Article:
Caucasian Curry

Caucasian Curry
Sunday, June 24, 2012

Orange Tarragon Marmalade

i don't know about you, but i'm a big HUGE fan of  SWEET and SAVORY.
for instance, i miss the Rosco's Chicken and Waffles i used to get in L.A.  crunchy, well seasoned fried chicken and a fluffy, crisp golden waffle with a bottomless dispenser of sweet maple syrup to pour on every bite.  if you've never tried it or you think it's an odd combo, i suggest you investigate.  you'll become a believer in no time.  i'm not really after the waffles but the genius who decided that maple syrup and fried chicken would be good together should get a James Beard award.

i also miss dining out and seeing Duck a l'orange on a stuffy French menu...i guess i'm dating myself...i guess it's too old school.  but again...the sweet and savory.  that syrupy orange glaze dripping over the crispy skin of a perfectly cooked duck breast.  mmmm...delicious!

well,  with those two things locked in memory, i came up with this marmalade.
don't get me wrong here...this is outstanding on a fresh scone, crumpet, popover, muffin, pound cake or any old bread, but put in on some fried chicken or a ham and cheese fried egg biscuit and we have a WINNER!

heck...this stuff is good just on a spoon!

sounds like i'm tootin' my horn again...well i am on this one...

adapted from Ina Garten and Anna's Orange Marmalade

4 large seedless navel oranges
2 lemons
7 cups sugar
2 heaping Tbsp fresh grated ginger, grated on a cheese grater
2 large sprigs of fresh tarragon
1 heaping tsp dried tarragon tied in a cheesecloth pouch
2 cloves roasted garlic, pulverized to paste and mixed with orange water.

cut the oranges and lemons in half crosswise, then into very thin half moon slices.  discard any seeds.  place sliced fruit and their juices into stainless steel pot.  add 8 cups water and bring to a boil, stirring often.  remove from heat and stir in sugar until it dissolves.  cover pot and allow to stand overnight at room temperature.

the next day, add the sprigs of tarragon, the tarragon pouch, the ginger and the roasted garlic mixture and bring the mixture to a boil.  reduce heat to low and simmer uncovered for about 2 hours. ***don't forget to put a small plate in the freezer for your plate test.  remove tarragon sprigs.  turn heat up to medium and boil gently, stirring often for another 30 minutes.  skim any foam that you can...don't get obsessed with the skimming.  it will not be a problem.  when almost to temp, throw in a few leaves of tarragon...more than just a few.  you want to see the tarragon in the marmalade.  cook the marmalade until it reaches 220 F degrees on a candy thermometer.  remove tarragon pouch.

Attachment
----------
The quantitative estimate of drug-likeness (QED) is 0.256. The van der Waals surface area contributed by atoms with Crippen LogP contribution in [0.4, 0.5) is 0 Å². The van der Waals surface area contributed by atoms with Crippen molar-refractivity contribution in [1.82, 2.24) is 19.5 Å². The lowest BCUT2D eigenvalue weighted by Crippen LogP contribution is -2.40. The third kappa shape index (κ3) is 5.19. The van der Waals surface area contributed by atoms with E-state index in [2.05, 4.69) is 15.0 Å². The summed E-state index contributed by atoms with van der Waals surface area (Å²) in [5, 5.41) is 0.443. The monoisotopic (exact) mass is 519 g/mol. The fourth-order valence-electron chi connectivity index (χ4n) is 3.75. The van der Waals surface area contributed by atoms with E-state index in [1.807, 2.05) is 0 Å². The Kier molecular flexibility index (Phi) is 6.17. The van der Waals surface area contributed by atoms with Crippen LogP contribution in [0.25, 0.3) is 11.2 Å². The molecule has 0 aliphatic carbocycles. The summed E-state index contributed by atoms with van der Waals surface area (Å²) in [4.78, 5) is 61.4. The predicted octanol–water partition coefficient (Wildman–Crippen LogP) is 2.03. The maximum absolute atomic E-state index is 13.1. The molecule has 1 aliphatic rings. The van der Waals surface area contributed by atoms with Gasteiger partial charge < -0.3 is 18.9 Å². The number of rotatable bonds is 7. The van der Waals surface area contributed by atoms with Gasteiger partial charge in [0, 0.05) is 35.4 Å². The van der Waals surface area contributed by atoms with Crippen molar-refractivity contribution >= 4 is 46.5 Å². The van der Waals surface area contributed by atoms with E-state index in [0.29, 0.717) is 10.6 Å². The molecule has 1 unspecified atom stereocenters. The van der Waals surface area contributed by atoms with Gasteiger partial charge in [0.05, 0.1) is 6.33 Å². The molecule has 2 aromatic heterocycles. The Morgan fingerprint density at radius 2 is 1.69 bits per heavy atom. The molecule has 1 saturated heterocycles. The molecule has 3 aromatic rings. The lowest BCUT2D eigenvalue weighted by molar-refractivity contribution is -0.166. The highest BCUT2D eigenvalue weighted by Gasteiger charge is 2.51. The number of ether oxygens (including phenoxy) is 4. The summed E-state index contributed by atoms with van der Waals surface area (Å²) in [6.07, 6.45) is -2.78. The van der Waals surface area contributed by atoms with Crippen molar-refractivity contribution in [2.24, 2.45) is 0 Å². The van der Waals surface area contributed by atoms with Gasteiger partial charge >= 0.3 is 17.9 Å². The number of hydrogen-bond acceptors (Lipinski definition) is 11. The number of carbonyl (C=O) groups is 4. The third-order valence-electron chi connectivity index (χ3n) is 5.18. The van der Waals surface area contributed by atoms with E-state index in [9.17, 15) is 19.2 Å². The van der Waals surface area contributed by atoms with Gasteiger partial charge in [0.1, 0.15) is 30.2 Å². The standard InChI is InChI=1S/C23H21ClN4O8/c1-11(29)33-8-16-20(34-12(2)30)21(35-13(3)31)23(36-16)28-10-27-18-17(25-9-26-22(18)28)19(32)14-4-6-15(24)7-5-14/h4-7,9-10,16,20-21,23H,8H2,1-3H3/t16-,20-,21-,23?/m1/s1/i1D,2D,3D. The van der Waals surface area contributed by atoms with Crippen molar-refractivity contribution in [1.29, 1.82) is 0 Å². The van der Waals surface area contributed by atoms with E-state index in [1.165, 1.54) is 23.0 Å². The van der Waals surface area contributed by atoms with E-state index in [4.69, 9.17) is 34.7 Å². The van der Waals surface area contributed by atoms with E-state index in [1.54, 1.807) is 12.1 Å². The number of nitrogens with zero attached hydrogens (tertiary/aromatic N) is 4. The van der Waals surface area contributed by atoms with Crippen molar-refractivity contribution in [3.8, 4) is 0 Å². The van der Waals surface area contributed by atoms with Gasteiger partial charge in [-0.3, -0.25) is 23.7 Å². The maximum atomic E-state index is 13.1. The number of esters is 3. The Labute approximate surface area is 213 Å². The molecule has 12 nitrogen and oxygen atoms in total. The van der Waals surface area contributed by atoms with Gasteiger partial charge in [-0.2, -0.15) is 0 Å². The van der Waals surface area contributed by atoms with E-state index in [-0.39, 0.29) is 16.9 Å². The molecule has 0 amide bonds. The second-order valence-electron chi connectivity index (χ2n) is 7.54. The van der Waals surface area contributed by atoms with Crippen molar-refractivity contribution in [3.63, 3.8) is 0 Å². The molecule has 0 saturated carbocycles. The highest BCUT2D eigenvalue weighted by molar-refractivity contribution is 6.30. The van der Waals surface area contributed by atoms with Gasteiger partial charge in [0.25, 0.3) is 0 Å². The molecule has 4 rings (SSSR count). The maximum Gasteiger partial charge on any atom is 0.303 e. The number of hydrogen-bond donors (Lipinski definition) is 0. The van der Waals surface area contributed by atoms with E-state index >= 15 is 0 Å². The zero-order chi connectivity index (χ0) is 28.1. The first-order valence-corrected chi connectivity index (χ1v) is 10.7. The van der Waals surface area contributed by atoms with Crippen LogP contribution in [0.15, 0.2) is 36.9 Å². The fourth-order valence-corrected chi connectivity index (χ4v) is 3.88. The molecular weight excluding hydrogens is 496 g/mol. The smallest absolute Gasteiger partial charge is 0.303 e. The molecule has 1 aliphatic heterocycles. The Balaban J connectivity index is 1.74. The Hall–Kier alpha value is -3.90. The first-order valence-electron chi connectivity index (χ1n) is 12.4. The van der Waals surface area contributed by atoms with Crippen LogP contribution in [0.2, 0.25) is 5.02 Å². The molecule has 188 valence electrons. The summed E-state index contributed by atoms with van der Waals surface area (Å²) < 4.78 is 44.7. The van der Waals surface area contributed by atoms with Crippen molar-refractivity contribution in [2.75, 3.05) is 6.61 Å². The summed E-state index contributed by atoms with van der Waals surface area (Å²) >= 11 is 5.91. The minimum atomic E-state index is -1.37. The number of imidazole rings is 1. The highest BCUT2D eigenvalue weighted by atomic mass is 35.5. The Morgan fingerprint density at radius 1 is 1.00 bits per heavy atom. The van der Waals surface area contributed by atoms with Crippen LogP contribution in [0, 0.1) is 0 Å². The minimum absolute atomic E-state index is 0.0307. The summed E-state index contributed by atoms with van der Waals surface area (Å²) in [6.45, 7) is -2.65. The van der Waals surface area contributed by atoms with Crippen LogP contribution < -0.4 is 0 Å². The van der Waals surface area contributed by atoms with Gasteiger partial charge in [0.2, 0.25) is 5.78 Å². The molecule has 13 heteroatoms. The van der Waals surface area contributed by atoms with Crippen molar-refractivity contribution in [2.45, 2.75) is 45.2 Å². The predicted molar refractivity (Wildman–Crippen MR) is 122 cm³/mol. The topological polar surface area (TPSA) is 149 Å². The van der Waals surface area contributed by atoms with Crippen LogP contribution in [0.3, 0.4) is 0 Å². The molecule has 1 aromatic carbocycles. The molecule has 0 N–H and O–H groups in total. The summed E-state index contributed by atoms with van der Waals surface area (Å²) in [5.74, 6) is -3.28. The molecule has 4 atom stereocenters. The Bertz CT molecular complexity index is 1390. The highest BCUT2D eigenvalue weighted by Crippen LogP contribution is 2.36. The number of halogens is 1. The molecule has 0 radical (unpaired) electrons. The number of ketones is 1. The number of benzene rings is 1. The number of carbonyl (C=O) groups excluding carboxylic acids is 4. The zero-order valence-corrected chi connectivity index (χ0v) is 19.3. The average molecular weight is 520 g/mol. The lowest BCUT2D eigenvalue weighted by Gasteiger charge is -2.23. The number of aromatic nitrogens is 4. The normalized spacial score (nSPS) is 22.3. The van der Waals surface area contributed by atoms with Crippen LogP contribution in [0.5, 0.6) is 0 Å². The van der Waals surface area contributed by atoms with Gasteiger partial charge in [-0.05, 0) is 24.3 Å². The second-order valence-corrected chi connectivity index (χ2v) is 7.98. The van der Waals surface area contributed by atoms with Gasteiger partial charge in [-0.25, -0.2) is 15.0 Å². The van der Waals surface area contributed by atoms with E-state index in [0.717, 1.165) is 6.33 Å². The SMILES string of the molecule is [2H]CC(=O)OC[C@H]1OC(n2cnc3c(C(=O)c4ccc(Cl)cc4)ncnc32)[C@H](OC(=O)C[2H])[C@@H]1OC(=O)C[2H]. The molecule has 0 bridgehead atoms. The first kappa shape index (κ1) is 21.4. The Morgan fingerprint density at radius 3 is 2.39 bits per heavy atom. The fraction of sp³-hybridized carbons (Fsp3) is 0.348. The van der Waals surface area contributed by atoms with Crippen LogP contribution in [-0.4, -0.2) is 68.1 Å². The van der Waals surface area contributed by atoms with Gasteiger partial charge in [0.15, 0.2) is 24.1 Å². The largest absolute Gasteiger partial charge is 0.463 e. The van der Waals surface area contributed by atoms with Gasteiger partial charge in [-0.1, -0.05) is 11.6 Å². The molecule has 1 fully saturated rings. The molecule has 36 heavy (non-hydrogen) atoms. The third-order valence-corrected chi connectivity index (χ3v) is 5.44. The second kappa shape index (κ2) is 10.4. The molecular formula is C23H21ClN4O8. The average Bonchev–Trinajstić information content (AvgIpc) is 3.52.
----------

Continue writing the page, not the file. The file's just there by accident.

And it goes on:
do a plate test.  if it's firm, not's ready, it's done.  it should be a lovely golden orange color.  if it is runny, continue to cook until the plate test works for you or if it's too hard add more water, stir and bring back to temp.

pour the marmalade into clean, sterilized jars and continue with the canning procedure...or let come to room temp and refrigerate for use.

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Thursday, June 21, 2012

Cured Pork Belly Roasted with Apple, Onion and Brown Sugar


i go to the Asian market every few weeks just to pick up some fresh tofu and some chili oil...maybe a few sweets for Dad from the bakery next door...

how does that darn pork belly jump into my shopping cart every single time ? !

mmmmm...the pork belly is succulent, the bacon is crispy, the onion and gala apple are caramelized in brown sugar and pork fatty goodness...
even the nay-sayers will bow to the pork belly...
it's very hard to ruin and it is so versatile.  so many ways to cook and so many ways to present.
you can't go wrong...

pork belly stacked with brown sugar-butter sauteed apple topped with caramelized onion.  i hear the sirens approaching.  
defibrillator...CLEAR !

the 1st one was a bit small and only had skin on i covered it with bacon and it was crunchy, smoky, baconie, fatty and delicious

2nd time...bigger slab with more skin/fat, no need for bacon wrap.  i used more apples and brown sugar...yumm.  these apples remained in large enough pieces to serve with the belly.


i suppose this could be done in a ziploc freezer bag, but i like to use a tupperware or glass/ceramic loaf pan so that the skin is not soaking in the cure...what ever will fit the piece of pork belly you have bought.

1/4 cup kosher salt
1/4 cup brown sugar
1-2 tsp fresh ground pepper

buy yourself a 2-3 lb. slab of belly with bones
i like to wash and dry it completely with paper towels before doing the cure.